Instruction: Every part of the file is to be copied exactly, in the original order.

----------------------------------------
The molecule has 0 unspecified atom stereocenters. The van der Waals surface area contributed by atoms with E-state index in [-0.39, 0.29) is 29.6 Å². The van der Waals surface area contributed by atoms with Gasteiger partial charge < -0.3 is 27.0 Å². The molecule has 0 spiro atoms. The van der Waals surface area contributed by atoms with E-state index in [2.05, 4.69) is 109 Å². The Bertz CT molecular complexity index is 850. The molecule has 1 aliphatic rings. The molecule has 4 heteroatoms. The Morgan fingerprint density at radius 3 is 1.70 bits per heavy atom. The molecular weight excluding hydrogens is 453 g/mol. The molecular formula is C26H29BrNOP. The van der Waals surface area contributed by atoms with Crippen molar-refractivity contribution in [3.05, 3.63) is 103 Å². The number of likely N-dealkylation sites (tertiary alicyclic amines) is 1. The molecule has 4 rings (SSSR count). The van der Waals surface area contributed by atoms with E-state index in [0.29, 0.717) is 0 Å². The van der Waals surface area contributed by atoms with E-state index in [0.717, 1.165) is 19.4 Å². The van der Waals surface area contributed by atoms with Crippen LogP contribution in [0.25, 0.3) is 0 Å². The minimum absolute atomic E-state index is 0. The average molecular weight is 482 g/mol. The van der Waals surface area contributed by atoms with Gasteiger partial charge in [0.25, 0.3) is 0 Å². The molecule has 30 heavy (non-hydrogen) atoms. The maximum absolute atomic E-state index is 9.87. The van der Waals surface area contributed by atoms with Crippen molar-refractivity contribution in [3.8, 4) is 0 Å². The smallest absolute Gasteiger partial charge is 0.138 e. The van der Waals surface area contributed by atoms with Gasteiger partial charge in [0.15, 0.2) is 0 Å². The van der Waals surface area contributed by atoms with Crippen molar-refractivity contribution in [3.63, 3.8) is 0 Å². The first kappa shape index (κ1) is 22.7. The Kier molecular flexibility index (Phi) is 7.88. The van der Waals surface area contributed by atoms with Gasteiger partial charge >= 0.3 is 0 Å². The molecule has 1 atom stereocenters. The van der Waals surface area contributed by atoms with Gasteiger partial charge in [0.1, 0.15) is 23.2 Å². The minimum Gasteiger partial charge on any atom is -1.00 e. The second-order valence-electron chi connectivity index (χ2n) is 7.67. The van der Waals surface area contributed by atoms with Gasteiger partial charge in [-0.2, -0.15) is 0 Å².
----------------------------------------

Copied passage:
The molecule has 0 unspecified atom stereocenters. The van der Waals surface area contributed by atoms with E-state index in [-0.39, 0.29) is 29.6 Å². The van der Waals surface area contributed by atoms with Gasteiger partial charge < -0.3 is 27.0 Å². The molecule has 0 spiro atoms. The van der Waals surface area contributed by atoms with E-state index in [2.05, 4.69) is 109 Å². The Bertz CT molecular complexity index is 850. The molecule has 1 aliphatic rings. The molecule has 4 heteroatoms. The Morgan fingerprint density at radius 3 is 1.70 bits per heavy atom. The molecular weight excluding hydrogens is 453 g/mol. The molecular formula is C26H29BrNOP. The van der Waals surface area contributed by atoms with Crippen molar-refractivity contribution in [3.05, 3.63) is 103 Å². The number of likely N-dealkylation sites (tertiary alicyclic amines) is 1. The molecule has 4 rings (SSSR count). The van der Waals surface area contributed by atoms with E-state index in [0.29, 0.717) is 0 Å². The van der Waals surface area contributed by atoms with E-state index in [0.717, 1.165) is 19.4 Å². The van der Waals surface area contributed by atoms with Crippen LogP contribution in [0.25, 0.3) is 0 Å². The minimum absolute atomic E-state index is 0. The average molecular weight is 482 g/mol. The van der Waals surface area contributed by atoms with Gasteiger partial charge in [0.25, 0.3) is 0 Å². The molecule has 30 heavy (non-hydrogen) atoms. The maximum absolute atomic E-state index is 9.87. The van der Waals surface area contributed by atoms with Crippen molar-refractivity contribution in [3.8, 4) is 0 Å². The smallest absolute Gasteiger partial charge is 0.138 e. The van der Waals surface area contributed by atoms with Gasteiger partial charge in [0.15, 0.2) is 0 Å². The van der Waals surface area contributed by atoms with Crippen molar-refractivity contribution in [3.63, 3.8) is 0 Å². The first kappa shape index (κ1) is 22.7. The Kier molecular flexibility index (Phi) is 7.88. The van der Waals surface area contributed by atoms with Gasteiger partial charge >= 0.3 is 0 Å². The molecule has 1 atom stereocenters. The van der Waals surface area contributed by atoms with Gasteiger partial charge in [0.1, 0.15) is 23.2 Å². The minimum Gasteiger partial charge on any atom is -1.00 e. The second-order valence-electron chi connectivity index (χ2n) is 7.67. The van der Waals surface area contributed by atoms with Gasteiger partial charge in [-0.2, -0.15) is 0 Å².